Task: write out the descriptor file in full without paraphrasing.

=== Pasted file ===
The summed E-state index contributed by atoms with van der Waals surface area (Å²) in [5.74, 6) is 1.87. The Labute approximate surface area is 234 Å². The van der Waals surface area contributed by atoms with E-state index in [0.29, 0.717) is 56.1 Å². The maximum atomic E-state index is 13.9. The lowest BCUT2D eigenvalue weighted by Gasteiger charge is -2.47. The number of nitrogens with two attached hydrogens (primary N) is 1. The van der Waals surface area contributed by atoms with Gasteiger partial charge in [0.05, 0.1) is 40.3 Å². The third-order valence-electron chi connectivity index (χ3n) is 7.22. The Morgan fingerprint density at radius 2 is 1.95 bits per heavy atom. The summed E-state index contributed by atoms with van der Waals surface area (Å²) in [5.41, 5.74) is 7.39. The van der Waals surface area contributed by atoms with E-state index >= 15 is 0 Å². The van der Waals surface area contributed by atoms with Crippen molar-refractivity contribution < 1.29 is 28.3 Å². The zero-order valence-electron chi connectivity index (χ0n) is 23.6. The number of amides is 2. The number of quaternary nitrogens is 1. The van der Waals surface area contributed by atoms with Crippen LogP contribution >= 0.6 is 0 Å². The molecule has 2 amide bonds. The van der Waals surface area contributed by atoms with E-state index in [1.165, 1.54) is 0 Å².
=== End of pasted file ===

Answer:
The summed E-state index contributed by atoms with van der Waals surface area (Å²) in [5.74, 6) is 1.87. The Labute approximate surface area is 234 Å². The van der Waals surface area contributed by atoms with E-state index in [0.29, 0.717) is 56.1 Å². The maximum atomic E-state index is 13.9. The lowest BCUT2D eigenvalue weighted by Gasteiger charge is -2.47. The number of nitrogens with two attached hydrogens (primary N) is 1. The van der Waals surface area contributed by atoms with Gasteiger partial charge in [0.05, 0.1) is 40.3 Å². The third-order valence-electron chi connectivity index (χ3n) is 7.22. The Morgan fingerprint density at radius 2 is 1.95 bits per heavy atom. The summed E-state index contributed by atoms with van der Waals surface area (Å²) in [5.41, 5.74) is 7.39. The van der Waals surface area contributed by atoms with E-state index >= 15 is 0 Å². The van der Waals surface area contributed by atoms with Crippen molar-refractivity contribution < 1.29 is 28.3 Å². The zero-order valence-electron chi connectivity index (χ0n) is 23.6. The number of amides is 2. The number of quaternary nitrogens is 1. The van der Waals surface area contributed by atoms with Crippen LogP contribution >= 0.6 is 0 Å². The molecule has 2 amide bonds. The van der Waals surface area contributed by atoms with E-state index in [1.165, 1.54) is 0 Å².